A two-time US National Champion and three-time Olympic team member in foil, Greg trained for several years at San Jose State under Michael D’Asaro. After his competitive career, he was a sought after International fencing official and also began coaching foil.
He founded the M-Team in San Francisco and has produced spectacular results with his foil program, including former world #1 ranked Gerek Meinhardt – the first US foilist to achieve that ranking, and Olympic Silver Medalist Alex Massialas, his son, who also held the world #1 ranking. Greg’s progam continues to develop both men and women foilists who are achieving top results in Cadet, Junior and Senior World rankings.READ MORE...
Greg has also been named the US National Foil Coach and travels tirelessly in support of our US competitors.
The Latin meaning of that, according to Google Translate, is “Wine of the Spirit”. As a philistine in the ways of Latin, I’ll have to accept it. No clue. Truly.
A number of people over the years have done impersonations of the inimitable Hans Halberstadt and they range wide in both style and substance. Charlie Selberg knew Hans well and would often quote him during fencing lectures or footwork drills.
I’ll say up front that I’m sick of my desk and computer. I still spend long parts of my day here, but motivation to string my thoughts together in a coherent way have been sparse.
A number of things have come my way recently through various paths. Taken individually, they add to the collection in nice ways, but don’t necessarily give me the grist to crank out a full story around them.
I’m not sure of the original source for the story, but it goes like this. In the early days of the AFLA, precursor to today’s USA Fencing, the East Coast was in charge.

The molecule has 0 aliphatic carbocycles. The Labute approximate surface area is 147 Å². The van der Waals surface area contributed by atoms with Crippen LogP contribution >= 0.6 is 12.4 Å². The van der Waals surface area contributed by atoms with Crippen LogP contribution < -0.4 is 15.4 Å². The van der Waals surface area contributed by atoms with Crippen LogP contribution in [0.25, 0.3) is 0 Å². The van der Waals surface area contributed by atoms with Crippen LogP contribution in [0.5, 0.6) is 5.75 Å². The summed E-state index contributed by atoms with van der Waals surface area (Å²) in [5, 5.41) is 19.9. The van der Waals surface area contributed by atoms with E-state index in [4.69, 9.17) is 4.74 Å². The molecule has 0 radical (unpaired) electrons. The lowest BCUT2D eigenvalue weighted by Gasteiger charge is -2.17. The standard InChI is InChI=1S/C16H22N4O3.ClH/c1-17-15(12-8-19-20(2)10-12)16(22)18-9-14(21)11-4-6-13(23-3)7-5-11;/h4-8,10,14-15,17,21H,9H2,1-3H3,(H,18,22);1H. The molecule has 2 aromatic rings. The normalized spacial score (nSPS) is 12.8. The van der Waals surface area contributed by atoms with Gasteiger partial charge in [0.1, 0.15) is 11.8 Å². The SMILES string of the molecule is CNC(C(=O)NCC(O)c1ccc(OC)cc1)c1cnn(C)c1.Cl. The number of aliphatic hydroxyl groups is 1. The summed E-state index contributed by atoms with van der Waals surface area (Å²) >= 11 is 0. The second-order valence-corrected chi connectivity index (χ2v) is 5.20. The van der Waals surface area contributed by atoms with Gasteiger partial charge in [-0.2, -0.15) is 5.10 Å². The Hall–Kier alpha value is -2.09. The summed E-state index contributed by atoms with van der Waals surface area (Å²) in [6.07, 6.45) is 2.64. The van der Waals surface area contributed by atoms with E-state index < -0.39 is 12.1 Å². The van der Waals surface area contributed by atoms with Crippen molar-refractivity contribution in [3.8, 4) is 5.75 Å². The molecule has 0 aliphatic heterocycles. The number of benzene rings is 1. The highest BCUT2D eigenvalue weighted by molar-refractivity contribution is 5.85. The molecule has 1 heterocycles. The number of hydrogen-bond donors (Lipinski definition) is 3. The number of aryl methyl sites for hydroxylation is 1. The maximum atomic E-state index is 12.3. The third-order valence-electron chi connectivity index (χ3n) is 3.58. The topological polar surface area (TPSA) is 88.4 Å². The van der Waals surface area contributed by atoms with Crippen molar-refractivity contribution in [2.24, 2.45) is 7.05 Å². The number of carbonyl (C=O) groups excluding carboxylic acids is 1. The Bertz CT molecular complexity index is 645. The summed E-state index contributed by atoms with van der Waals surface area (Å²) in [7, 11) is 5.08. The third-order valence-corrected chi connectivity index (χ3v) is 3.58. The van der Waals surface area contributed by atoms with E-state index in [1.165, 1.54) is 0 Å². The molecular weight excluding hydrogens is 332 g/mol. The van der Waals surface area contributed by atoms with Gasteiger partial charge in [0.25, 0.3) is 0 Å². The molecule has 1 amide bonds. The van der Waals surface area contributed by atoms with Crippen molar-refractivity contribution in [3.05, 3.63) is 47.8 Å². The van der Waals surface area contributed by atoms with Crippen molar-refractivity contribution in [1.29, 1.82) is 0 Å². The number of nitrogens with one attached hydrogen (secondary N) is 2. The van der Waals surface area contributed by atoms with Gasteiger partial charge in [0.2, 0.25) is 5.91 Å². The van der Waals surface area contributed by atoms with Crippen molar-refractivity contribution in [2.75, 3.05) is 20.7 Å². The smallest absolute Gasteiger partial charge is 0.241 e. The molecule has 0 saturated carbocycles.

The above picture has been assumed to be Hans Halberstadt for a very long time. I thought so myself, even after scanning it (thanks Kathy Krusen!) at high resolution and having every opportunity to review it with a critical eye.
One of my favorite subjects to write about it the famous foilist and Olympic champion, Helene Mayer. There are numerous photographs of her in the Archive collection and since she was based in California for many of her competitive years, her story fits my focus.
After spending the better part of this week running down stories that haven’t yet fully revealed themselves, I thought I’d revisit one of my many favorite subjects: Helene Mayer. There are a lot of photographs of Ms. Mayer out there, but several of the following are, I believe, unique to the interwebs until now.
A recent gift to the Archive has me dumbfounded. It’s existence was something I had speculated about in a vague way, but never dreamed of finding proof for. Much less, having the proof come directly to me as a donation to the Archive.
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